Court Declines Anthony-ONG

by Ray Tuttle

The Tulsa World - June 14, 1996

The Oklahoma Supreme Court will allow Corporation Commissioner Bob Anthony to continue his independent investigation into certain financial transactions of Oklahoma Natural Gas Co. 

The court, in a one-line statement Wednesday, declined to assume jurisdiction in the case. 

ONG, the natural-gas transmission and distribution unit of Tulsa-based ONEOK Inc., filed a motion May 13 to stop Anthony's probe and asked the state supreme court to rule on the constitutionality of the query. ONG claims Anthony is violating the company's right to due process and that he's biased against the public utility. 

Anthony called the decision "a victory for open government and the public's right to know. " In his response to ONG's motion, Anthony said any risk of injury to ONG because of the probe was "speculative and remote. " 

"This proves an elected commissioner clearly has the constitutional right to ask questions about what utilities are trying to charge their customers," Anthony said Thursday. "I appreciate the opinion of the court and the fact they gave a timely response. " 

The decision leaves the same legal questions unanswered, said Don Sherry, ONG spokesman. 

"It is important to stress the fact that because the court declined to get involved in no way validates commissioner's Anthony's interpretation of the constitution," Sherry said.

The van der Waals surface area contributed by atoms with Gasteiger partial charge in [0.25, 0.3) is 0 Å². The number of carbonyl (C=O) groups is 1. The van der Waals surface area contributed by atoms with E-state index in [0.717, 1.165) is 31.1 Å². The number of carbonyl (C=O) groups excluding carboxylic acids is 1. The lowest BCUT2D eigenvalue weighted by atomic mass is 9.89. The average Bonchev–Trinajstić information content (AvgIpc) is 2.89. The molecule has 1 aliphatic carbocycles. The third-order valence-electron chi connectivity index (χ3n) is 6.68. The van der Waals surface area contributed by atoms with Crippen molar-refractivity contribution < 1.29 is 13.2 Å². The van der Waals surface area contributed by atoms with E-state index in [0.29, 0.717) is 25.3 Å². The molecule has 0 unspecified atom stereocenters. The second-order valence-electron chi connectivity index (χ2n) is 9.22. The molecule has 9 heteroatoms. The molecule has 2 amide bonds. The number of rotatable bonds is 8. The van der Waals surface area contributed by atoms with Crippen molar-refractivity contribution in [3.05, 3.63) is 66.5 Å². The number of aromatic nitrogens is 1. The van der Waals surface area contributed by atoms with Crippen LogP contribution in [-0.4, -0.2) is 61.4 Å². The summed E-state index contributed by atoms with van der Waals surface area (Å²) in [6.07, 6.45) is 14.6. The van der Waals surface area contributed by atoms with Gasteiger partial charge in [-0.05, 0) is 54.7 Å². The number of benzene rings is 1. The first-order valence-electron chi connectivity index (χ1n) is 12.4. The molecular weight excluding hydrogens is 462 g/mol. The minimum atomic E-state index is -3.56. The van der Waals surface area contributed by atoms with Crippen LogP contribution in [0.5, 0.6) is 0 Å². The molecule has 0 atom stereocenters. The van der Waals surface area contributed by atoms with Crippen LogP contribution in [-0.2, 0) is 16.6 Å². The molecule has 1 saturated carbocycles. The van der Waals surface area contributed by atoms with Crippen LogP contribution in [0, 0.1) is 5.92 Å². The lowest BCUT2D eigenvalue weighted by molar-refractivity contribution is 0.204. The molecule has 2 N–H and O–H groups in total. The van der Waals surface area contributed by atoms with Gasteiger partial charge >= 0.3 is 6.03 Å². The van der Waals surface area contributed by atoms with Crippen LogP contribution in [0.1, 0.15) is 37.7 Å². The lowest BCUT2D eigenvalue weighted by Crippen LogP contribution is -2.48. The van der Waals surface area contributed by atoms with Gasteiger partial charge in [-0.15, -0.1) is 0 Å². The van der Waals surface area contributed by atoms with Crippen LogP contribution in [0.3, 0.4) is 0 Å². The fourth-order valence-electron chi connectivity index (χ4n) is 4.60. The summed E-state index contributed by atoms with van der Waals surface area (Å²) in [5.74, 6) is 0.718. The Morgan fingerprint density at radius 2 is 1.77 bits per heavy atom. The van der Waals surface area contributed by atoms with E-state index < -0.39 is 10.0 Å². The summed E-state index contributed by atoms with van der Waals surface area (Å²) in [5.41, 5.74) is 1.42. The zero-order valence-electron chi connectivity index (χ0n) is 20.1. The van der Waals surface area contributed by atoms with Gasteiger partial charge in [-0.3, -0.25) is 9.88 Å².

During arguments last month before Court Referee Wayne Snow, ONG attorney John A. Gaberino Jr. said the company is not hiding any information, but that it believes Anthony is not in a search for the truth. 

ONG is not withholding information, Sherry reiterated. "The issue revolves around the legitimacy of an investigation of a lone commissioner," he said. "We will be responsive to any order of the Corporation Commission, but that does not mean a
request from an individual commissioner," he said. 

Anthony in February initiated an independent investigation into ONG's natural-gas supply contracts after commissioners Cody Graves and Ed Apple declined to go along with his request for a full-commission investigation. 

The contracts in question also involve Tulsa-based Dynamic Energy Resources, Enogex and PanEnergy Field Services Inc. and Enogex Inc., which conducts natural-gas activity for Oklahoma City-based Oklahoma Gas & Electric Co. 

Anthony said the investigation will proceed. "We'll keep after it. " 

Several other parties have furnished documents without any protest, he said. 

Dynamic is owned by a prominent Democratic donor and in 1994 placed on its board Michael A. Brown, son of Ron Brown, the commerce secretary who died April 4 in a military plane crash. 

© 1996 The Tulsa World

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